"The idea is that instead of having a pie that can grow and be divided in a multiplicity of ways, we have a pie that's finite and is diminishing. The scarcity mentality leads to some equating pro-black with anti-white. This misinterpretation of Black Lives Matter led to claims of reverse discrimination (against whites), which has been in existence in American society for a long time."
In 1990, in a reelection campaign advertisement for the late North Carolina senator Jesse Helms against his black Democratic opponent Harvey Gantt, the narrator said, "You needed that job, and you were the best qualified, but they had to give it to a minority because of a racial quota." This year, at a rally a few months before the Buffalo shooting, former US president Donald Trump told supporters that white people were being told to get to the "back of the line" for medical care in New York.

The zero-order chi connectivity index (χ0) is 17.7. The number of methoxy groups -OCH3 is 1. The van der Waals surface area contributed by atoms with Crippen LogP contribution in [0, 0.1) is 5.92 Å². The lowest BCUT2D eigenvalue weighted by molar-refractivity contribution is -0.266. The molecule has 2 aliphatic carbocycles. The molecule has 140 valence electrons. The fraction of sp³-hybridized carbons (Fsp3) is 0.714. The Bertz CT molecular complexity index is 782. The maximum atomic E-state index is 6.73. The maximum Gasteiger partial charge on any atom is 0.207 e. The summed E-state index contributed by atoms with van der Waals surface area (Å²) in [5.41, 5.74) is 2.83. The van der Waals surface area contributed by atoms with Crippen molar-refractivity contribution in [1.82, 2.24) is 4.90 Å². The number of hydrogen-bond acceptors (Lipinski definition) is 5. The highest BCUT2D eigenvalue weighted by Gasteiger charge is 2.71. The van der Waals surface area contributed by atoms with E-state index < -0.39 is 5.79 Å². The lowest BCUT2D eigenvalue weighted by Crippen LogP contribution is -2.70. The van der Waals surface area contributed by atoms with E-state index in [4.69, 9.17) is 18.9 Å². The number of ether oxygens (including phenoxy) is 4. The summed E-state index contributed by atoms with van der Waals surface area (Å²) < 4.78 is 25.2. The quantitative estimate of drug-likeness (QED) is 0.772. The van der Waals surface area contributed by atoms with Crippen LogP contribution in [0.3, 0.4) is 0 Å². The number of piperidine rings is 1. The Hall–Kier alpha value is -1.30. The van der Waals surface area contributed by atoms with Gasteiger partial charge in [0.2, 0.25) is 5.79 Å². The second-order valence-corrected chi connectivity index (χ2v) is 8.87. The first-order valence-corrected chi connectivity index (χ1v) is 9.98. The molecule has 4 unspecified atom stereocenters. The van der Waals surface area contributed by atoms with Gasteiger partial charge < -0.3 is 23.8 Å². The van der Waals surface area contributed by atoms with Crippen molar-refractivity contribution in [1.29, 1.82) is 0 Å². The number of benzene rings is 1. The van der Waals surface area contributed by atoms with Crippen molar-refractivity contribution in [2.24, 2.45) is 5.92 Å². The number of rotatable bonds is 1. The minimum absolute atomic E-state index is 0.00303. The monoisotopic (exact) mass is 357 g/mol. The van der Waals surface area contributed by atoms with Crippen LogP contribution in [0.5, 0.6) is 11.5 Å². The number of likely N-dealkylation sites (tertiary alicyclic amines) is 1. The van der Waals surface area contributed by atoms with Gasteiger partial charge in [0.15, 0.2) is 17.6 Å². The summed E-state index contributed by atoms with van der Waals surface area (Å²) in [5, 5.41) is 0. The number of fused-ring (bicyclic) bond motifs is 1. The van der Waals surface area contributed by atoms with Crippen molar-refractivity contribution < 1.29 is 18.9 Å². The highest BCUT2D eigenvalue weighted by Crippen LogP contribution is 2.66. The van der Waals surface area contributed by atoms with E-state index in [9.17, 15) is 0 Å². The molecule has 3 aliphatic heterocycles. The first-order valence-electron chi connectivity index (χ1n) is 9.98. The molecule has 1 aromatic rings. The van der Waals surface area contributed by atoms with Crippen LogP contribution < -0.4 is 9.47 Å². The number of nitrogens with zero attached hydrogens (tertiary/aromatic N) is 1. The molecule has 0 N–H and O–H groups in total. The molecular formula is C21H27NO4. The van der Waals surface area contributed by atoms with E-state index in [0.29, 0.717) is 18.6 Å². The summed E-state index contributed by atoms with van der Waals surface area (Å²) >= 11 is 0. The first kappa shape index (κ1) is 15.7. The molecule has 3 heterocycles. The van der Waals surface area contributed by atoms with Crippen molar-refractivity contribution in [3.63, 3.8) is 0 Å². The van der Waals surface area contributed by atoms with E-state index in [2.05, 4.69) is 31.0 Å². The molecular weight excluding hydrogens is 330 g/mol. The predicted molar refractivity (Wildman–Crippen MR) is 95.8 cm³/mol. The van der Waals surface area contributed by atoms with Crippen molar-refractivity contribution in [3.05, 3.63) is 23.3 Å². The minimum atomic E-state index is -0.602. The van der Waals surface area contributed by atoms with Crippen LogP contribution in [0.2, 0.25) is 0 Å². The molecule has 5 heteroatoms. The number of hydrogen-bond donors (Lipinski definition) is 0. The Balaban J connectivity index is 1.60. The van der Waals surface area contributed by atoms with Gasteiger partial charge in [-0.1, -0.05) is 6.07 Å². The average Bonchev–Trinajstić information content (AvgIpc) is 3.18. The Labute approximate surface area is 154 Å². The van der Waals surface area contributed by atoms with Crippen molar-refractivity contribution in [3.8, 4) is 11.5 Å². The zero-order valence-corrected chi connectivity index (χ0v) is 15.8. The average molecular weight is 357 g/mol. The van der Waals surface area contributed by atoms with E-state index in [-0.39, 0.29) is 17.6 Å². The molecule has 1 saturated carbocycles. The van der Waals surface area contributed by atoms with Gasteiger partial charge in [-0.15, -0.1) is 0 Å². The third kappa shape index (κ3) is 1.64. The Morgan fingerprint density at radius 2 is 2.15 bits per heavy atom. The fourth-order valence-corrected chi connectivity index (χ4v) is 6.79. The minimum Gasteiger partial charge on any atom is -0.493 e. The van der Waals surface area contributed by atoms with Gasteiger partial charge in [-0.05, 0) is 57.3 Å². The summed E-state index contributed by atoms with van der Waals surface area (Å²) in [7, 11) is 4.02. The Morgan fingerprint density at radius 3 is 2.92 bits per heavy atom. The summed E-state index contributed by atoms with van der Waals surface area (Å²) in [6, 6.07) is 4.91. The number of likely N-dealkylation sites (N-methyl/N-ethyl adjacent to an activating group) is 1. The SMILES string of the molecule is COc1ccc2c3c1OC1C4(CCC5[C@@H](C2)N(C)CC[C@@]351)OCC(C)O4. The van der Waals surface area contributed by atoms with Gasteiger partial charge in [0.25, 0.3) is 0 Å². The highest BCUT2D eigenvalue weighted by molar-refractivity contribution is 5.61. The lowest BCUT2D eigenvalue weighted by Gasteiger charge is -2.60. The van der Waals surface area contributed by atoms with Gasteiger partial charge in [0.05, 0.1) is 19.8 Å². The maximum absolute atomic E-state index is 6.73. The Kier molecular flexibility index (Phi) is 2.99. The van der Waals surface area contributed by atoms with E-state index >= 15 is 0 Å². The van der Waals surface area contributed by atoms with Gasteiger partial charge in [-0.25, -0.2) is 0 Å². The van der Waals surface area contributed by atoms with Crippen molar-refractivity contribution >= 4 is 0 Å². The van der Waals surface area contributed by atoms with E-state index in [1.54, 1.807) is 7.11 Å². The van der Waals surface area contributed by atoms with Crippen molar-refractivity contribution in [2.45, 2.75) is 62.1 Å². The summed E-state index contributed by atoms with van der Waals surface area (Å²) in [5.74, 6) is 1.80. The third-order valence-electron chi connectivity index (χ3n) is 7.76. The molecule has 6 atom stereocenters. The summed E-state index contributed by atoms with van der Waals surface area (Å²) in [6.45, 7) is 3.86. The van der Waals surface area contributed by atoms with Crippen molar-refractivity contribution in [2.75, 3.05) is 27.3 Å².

"Remedial measures aimed at achieving equality by addressing the disadvantages the blacks and others have suffered for decades and centuries are framed as reverse discrimination," Johnson said.
The mood has been fermenting amid the country's rapid demographic change, he said. "Today we are pretty regularly reminded that within a couple of decades or so we'll reach that numerical tip-point where people of various ethnicity will outnumber the pure white population. It's a particularly scary thought for any white person brought up to believe that he or she is entitled to rule by birthright."
On early evidence, Gendron, the accused Buffalo killer, appears to have been influenced by this fear. "The great replacement theory is real," he once wrote in an online post. "At the current rate white will be the minority. This is white genocide." In addition, during the rampage, Gendron is said to have aimed his gun at a white person hiding behind a checkout counter but apologized and did not shoot.